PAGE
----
Testing Condenser [capacitor?]

Jegs

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Good morning,

Got the genny diesel running but no electricity. Four wires from stator: two for output & two to condenser.

Due to location it is difficult to obtain a similar item & the rating does not appear on body.

Can these be tested &, if so, how? Would one of a similar size do the same job or is it more complicated than that? I don't think I'm going to like the answer to this!

Clamp & multimeter only.

Hopeful thanks,


John G
 

VicS

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Capacity and voltage rating are what count not physical size! Sure its a condenser even ?

No easy to test but should show open circuit on a resistance test

What generator? It may be possible to find more info on line.
 
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Jegs

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Genny

Thanks Vic,

It's a Laser genny, about 20 years old with a refurbed farymann single pot diesel.
The paperwork [in Italian] gives info re diodes but not condenser,

John G
 

cozzykim

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Good morning,

Got the genny diesel running but no electricity. Four wires from stator: two for output & two to condenser.

Due to location it is difficult to obtain a similar item & the rating does not appear on body.

Can these be tested &, if so, how? Would one of a similar size do the same job or is it more complicated than that? I don't think I'm going to like the answer to this!

Clamp & multimeter only.

Hopeful thanks,


John G

Does your multimeter have a capacitance test function?
 

cozzykim

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Capacity and voltage rating are what count not physical size! Sure its a condenser even ?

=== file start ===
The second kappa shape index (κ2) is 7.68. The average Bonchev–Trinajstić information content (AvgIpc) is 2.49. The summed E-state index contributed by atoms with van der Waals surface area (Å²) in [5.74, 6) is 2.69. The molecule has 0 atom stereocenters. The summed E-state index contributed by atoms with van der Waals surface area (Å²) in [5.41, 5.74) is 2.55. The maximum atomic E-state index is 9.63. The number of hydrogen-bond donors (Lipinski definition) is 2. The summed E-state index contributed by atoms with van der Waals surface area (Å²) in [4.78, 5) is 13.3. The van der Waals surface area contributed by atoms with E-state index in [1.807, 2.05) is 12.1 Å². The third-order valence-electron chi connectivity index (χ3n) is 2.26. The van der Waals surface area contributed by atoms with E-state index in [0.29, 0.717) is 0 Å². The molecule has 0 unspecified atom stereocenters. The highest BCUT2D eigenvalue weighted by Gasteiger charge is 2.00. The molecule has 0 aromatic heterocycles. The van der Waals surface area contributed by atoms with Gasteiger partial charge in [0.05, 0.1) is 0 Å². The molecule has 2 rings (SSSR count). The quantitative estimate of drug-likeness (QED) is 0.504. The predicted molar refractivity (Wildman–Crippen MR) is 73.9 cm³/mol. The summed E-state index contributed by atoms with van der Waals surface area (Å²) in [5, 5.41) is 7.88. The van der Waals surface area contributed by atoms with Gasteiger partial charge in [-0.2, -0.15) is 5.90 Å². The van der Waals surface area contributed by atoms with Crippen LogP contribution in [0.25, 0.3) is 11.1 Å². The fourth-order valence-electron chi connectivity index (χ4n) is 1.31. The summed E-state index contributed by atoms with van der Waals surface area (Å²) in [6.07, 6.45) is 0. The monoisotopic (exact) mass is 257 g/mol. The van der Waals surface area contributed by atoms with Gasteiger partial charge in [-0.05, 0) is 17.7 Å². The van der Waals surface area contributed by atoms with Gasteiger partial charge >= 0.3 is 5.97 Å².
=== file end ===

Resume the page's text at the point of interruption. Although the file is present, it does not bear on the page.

No easy to test but should show open circuit on a resistance test

What generator? It may be possible to find more info on line.

He might be able to use the higher resistance ranges to charge the capacitor one way and then observe a 'kick' on the meter when connected in reverse, at least showing that it's storing some charge.
 

savageseadog

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It will be at least 20uF rated AC working voltage continuous (very important), at least 300V AC. It's very important to use a correctly rated (voltage spec) capacitor or it could literally blow up. The capacitors tend to commonly fail and do age. To test you could connect across a 12V battery, remove and connect to a meter.
 

cozzykim

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It will be at least 20uF rated AC working voltage continuous (very important), at least 300V AC. It's very important to use a correctly rated (voltage spec) capacitor or it could literally blow up. The capacitors tend to commonly fail and do age. To test you could connect across a 12V battery, remove and connect to a meter.

Be absolutely certain that it isn't short circuit first :eek:
 

nrbx

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It is a capacitor, they are the same thing.

Cheap enough to replace, and it's just used to smooth the power.

More is more so don't worry about getting the exact same replacement, a 37 uF or around there would do just fine.

But as said make sure it's well voltage rated.


Maplin do sell them, but unsure how to test it I. Afraid
 
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cozzykim

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It is a capacitor, they are the same thing.

Cheap enough to replace, and it's just used to smooth the power.

More is more so don't worry about getting the exact same replacement, a 37 uF or around there would do just fine.

But as said make sure it's well voltage rated.


Maplin do sell them, but unsure how to test it I. Afraid

I was assuming that it's the excitation capacitor.
 

savageseadog

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It is a capacitor, they are the same thing.

Cheap enough to replace, and it's just used to smooth the power.

More is more so don't worry about getting the exact same replacement, a 37 uF or around there would do just fine.